LUMBERTON — State Rep. Charles Graham says he is not going to support any proposal that would require Robeson County residents to pay tolls to use Interstate 95 — no matter how minimal they might be.
“A toll is still a toll,” Graham said. “They would be economically painful … . Based on how much our citizens use I-95 for access to medical services, to get to work and other personal driving needs, making them pay tolls to use the interstate would be asking too much of our citizens.”
Graham was referring to an economic study released last week that suggests mitigated tolling is the best way to pay for the state’s share — 10 percent — of an estimated $4.4 billion in repairs and new construction to the 182 miles of I-95 that pass through North Carolina. Mitigated tolling is one of the methods of funding future I-95 projects that are outlined in the study prepared at the request of the General Assembly.
The study calls for a 50 percent discounted toll for North Carolina residents. It’s estimated that tolls for traveling the entire 182 miles of interstate passing through North Carolina would be $20 for motorists who do not live in North Carolina.
For Robeson County, the plan includes two tolling sites, at mile marker 12 near U.S. 74 and between mile markers 28 and 31 at St. Pauls.
A state study released last year showed that tolling is the best way to pay for widening, rebuilding or raising overpasses and making safety improvements to the aging interstate. A plan introduced by the state Department of Transportation called for tolls to be collected from travelers every 10 miles along the state’s 182 miles of I-95.
The I-95 Economic Assessment was prepared by Cambridge Systematics of Atlanta for $1.6 million. Assisting in the study was an advisory council comprising leaders from key industry associations, economic development and tourism groups, the North Carolina Chamber of Commerce and the No Tolls I-95 Coalition.
Out of five alternatives studied — business as usual, build with no specific funding, tolls, mitigated tolls and alternative funding — the study stated that “mitigated tolls gives rise to the greatest economic benefit locally and statewide.”
According to the study, mitigated tolling would raise an estimated $5.1 billion while decreasing transportation costs by $62.3 billion and adding about 17,000 jobs annually through 2050.
Graham is not the only local legislator with concerns about tolls.
“My concern is that we have to find a way to fund the costs of the interstate, but it has to be done in a way that we don’t penalize commerce or put the burden on our individual citizens,” Sen. Michael Walters said. “I’m still reviewing the study and looking at all the alternatives.”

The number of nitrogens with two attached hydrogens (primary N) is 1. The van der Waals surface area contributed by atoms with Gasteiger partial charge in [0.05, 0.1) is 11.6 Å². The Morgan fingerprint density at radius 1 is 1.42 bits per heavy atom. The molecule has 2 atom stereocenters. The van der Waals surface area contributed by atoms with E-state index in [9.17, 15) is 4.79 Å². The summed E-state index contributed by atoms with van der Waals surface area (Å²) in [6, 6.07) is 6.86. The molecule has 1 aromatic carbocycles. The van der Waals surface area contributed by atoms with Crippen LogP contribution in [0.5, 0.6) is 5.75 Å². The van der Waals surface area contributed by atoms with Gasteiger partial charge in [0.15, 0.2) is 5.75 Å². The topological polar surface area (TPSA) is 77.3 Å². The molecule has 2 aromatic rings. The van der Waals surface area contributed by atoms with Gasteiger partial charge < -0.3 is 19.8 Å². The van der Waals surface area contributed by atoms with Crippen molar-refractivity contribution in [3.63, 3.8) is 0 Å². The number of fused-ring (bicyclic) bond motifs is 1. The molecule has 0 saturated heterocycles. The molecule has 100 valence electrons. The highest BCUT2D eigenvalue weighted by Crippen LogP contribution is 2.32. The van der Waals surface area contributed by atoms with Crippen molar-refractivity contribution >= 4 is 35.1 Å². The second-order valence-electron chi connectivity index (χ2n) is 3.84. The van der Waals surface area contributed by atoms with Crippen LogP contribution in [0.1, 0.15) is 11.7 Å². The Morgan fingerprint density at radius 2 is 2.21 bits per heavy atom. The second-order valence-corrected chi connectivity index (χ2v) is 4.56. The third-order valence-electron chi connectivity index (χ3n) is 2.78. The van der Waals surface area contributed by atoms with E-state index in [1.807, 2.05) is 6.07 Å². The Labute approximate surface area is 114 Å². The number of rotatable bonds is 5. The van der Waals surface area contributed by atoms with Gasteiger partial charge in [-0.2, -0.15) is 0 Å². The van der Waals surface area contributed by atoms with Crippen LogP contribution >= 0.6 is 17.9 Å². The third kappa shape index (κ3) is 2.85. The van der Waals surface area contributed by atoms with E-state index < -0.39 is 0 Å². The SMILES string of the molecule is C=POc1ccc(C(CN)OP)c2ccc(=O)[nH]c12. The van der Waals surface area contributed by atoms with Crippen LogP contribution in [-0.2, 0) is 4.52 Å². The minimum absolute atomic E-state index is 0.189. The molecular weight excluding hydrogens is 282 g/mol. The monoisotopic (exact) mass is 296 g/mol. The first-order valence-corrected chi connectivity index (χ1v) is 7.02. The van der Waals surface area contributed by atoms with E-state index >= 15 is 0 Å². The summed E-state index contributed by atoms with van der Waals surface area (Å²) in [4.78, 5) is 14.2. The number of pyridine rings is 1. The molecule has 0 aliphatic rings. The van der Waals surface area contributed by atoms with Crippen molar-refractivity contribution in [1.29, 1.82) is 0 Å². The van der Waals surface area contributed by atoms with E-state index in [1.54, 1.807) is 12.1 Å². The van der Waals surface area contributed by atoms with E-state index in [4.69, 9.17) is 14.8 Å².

Mickey Gregory, executive director of the Lumberton Visitors Bureau, contends that reducing the amount of tolls North Carolina residents pay to use the interstate is not going to change the minds of businesses and others who see tolls as an extra burden on those who already do business and reside in one of the state’s most economically depressed counties.
“Even the reduced cost of tolls would still be expensive to those struggling under bad economic conditions,” Gregory said. “It would not just be our businesses that suffer, but also students who use the interstate to get to school and others who use it to get to work.”
According to Gregory, it’s estimated that tolls would lead to about 10,000 fewer vehicles using the highway every day.
He added that projects on I-95 should be funded by revenue already generated by North Carolina highway taxes, including the state gasoline tax, one of the highest in the nation.
“It seems to me that if we are going to do tolling in North Carolina it should be done fairly, not just on I-95, which runs through some of the most economically depressed areas in the state,” she said. “All of our interstates, including I-40 and I-85, should also be tolled. All of the interstates should share in the joy.”
Bo Biggs, a Lumberton businessman and member of the Lumberton Area Chamber of Commerce, said a reduced toll is not going to be enough to change the local chamber’s opposition to tolling.
“At the end of the day, even with mitigated tolling, you still have tolls,” Biggs said.
Supporters of tolling contend that the revenue collected is the only way that long-overdue repairs and widening can be made in a reasonable timeframe to the interstate, which was built between 1956 and 1980. They say widening the highway will allow for quicker commuting times and cheaper travel.
Included in the study was a look at alternative funding, including increasing a number of taxes to pay for the project. Tax increases examined included a 10-year dedicated sales tax, personal income tax, motor fuels tax and the state’s revenue package, including sales tax, highway-use tax and vehicle registration fees.
The DOT is now holding a series of meetings along the I-95 corridor to review the study results with residents, local officials and business and community leaders. A meeting is scheduled for 4 to 7 p.m. Monday at Robeson Community College’s Workforce Development Center in Lumberton.
Graham said the study released earlier this month will be examined closely by members of the General Assembly before any action is taken.
“This will not be something that will just be rubber stamped,” he said, adding that area residents should plan to attend Monday’s meeting.
“I encourage citizens in Robeson County to come out to the meeting, look at the recommendations and express their concerns,” he said.